What would you tell the future you if you had a chance to say anything financially related? Would it be about the steps you are taking now to build a better financial future for yourself? Would you be embarrassed to admit that you aren’t doing enough? I was given the chance to make “a video to my future self” as part of attending the Capital One Banking Reimagined Tour recently, and going through the experience made me excited about saving money again.

This surprised me a little. You see, adding money into savings always gave me a kick because it meant I was getting a step closer to being financially free. I never saw spending less as a sacrifice, because it was clear in my mind that saving simply meant choosing to buy more freedom in the future. I didn’t realize this, but all those financially savvy moves slowly turned into a routine. The desire to spend slowly grew, while the fire to save slowly died. Without realizing it, saving money slowly became a chore.
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We often think about money management as something that happens separately from everything else in our lives, but nothing really exists in a vacuum. The truth is that our lifestyle habits can have a tremendous impact on the way we manage money. Live right and we will make the right choices. Live on the edge and our finances will suffer too. Here are three lifestyle habits that can make us worse at taking care of our financial resources:
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Most of us fall into two camps when it comes to filing our taxes: those who are super organized and file their tax return as soon as possible, and those who barely manage to scrape their paperwork together by April 15th.

Then again, not everyone who waits for the deadline is disorganized. Some people wait until the last minute because some companies tend to make mistakes and send in corrected forms late in the tax season. Which camp do you fall into? What are the advantages of either tendency (or strategy)?

I’d like to propose that there are more advantages to filing early (yes, even if you owe the IRS money) than filing at the last minute. Here they are:
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Raise your hand if you know you could be doing something to save a nice bit of cash each week but for some reason or another you just don’t. Maybe you have a hard time getting your act together to pack a lunch each week or somehow you never find the time to look for a cheaper auto insurance plan. Don’t be embarrassed if this is true for you, as almost everyone I know has these little, seemingly easy things that somehow just don’t wind up happening. If you’d like to conquer one of these items on your list, try my three step method for making a change in your habits.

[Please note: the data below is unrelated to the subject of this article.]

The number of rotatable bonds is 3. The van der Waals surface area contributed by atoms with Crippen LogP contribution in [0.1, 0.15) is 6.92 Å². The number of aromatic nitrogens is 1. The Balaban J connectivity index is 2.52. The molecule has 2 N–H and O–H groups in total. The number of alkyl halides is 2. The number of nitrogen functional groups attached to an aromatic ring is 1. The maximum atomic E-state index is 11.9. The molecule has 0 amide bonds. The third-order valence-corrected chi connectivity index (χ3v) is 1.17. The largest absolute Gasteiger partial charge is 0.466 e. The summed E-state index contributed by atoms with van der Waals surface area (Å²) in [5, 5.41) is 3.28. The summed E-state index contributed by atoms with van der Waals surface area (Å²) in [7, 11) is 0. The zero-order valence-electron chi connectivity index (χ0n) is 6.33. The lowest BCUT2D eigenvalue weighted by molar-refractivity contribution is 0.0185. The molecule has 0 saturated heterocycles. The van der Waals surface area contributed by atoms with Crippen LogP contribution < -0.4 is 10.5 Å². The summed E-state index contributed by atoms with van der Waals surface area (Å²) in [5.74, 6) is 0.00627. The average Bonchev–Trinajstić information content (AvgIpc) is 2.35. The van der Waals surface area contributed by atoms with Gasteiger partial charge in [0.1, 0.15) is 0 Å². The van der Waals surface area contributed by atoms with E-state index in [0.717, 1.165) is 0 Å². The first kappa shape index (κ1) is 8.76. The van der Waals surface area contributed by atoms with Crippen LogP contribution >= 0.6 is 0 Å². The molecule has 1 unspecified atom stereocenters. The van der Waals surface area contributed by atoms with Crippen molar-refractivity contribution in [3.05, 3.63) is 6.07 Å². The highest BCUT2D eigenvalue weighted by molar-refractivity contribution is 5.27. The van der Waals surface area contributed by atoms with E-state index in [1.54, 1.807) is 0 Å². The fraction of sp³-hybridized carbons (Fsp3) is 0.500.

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With interest rates rising and housing supply limited for the time being, many people are rushing to buy a home early this season. If you are one of these people, and unless you have cash ready to pay in full, then know that it’s especially important this time around to get pre-approved before you begin hunting for that dream home. With a competitive seller’s market, getting that proof gives you to a leg up because the seller knows you’re “good for it,” so to speak.

But, even before the pre-approval process, there are a few things to understand and get in order. Here are some steps that will ensure you get the home loan that’s right for you.
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Just because February is almost here doesn’t mean you should already be neglecting to improve your finances. In fact, no matter your resolutions (or if you’ve already abandoned them), it’s always a good idea to work on your finances.

If you’re looking for ways to tweak your budget to better effect this year, then here are some strategies you can follow to spend less and save more:

1. Factor in Infrequent Expenses

One of the biggest pitfalls of budgeting is forgetting about infrequent expenses. I have some expenses that are only paid quarterly, or perhaps once a year. It’s easy to forget to include them in the budget, especially if I come up with the budget during a month when I’m not making the payment. The fix is easy though.

As you tweak your budget this year, spend the extra bit of time to look ahead for infrequent expenses and include them. I like to break mine down into monthly costs so that they are accounted for. I also ensure that the money is already there when they are withdrawn from my account.
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